WASHINGTON, May 15 (Xinhua) -- The eurozone crisis will top the agenda as leaders of eight of the world's industrial nations arrive in the United States for the weekend's Group of Eight (G8) summit, U.S. experts say.
Indeed, the ongoing crisis is one that impacts Europe as well as the rest of the globe, and this G8 summit comes at a critical time, just as Greece struggles to form a government amid financial turmoil and Spain seems poised to be the next domino to fall in the embattled eurozone.
The summit also comes amid global concern -- including among G8 members Britain, the U.S. and Canada -- that eurozone governments have not been grappling with the issue of Spain's indebted banking sector decisively enough.
"I think (the non-European G8 countries) would be wise to press the European leaders at the summit for a more rapid treatment of the problem of the Spanish banking system," said C. Randall Henning, a visiting fellow at the Peterson Institute for International Economics.
Spanish banks are carrying a heavy load of bad loans stemming from a real estate sector that tanked after the country's housing bubble broke -- much like the crises that crippled the U.S. and Irish economies -- and some experts fret that Spain cannot bail out the banks on its own.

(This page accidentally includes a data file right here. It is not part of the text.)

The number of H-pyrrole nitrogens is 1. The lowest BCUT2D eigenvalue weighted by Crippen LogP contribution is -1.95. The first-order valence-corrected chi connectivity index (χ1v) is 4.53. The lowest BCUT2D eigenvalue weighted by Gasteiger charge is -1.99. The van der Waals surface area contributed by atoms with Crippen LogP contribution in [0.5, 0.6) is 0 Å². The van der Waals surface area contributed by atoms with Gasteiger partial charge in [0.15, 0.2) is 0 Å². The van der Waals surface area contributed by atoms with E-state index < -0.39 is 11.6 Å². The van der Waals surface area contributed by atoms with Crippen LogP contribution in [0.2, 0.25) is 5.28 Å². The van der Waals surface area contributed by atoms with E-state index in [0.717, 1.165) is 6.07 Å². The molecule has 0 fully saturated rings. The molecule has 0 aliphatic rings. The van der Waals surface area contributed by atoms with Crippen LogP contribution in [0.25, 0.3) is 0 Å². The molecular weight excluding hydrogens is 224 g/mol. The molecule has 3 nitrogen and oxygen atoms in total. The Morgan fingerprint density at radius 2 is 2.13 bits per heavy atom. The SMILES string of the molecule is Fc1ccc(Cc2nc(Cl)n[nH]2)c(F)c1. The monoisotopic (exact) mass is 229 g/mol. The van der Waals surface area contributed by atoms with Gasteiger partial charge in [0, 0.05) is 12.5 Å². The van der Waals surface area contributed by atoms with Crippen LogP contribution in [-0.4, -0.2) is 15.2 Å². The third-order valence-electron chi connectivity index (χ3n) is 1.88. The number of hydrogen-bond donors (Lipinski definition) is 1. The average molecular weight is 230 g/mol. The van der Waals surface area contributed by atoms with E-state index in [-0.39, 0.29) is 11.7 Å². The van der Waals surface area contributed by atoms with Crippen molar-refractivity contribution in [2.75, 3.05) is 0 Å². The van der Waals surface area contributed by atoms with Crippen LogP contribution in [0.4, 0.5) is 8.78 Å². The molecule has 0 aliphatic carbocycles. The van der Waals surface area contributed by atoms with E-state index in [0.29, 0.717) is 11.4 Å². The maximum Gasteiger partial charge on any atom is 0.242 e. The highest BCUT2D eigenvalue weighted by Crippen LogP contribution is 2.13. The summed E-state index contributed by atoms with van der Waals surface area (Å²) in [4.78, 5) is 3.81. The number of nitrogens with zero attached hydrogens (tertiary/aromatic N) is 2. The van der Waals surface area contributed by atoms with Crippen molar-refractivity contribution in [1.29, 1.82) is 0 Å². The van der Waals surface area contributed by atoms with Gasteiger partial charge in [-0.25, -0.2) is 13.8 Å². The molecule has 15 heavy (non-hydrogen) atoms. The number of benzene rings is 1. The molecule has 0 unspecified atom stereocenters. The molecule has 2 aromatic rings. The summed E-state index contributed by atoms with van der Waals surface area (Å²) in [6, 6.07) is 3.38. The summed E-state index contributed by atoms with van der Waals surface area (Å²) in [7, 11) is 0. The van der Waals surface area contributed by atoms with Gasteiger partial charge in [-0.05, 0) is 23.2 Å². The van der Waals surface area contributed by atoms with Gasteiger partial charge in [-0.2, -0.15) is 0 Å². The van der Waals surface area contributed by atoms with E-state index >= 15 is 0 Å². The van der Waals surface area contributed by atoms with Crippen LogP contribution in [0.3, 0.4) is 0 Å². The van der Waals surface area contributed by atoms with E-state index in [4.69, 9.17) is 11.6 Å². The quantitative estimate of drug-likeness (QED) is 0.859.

Making the problem worse is that many Spanish banks are loath to face the situation head-on and accept painful write-downs, which in turn just kicks the can down the road, analysts said. That has led to troubles in Spanish markets, with the country's IBEX 35 stock market on Monday dropping to levels not seen since October 2003.
"The past four years have witnessed a crisis of unprecedented proportion in the Spanish financial sector in its history," reported the International Monetary Fund last month.
With home prices having plunged 30 percent in Spain, compared to 50 percent in Ireland and 35 percent in the U.S., analysts predict their values will continue to drop.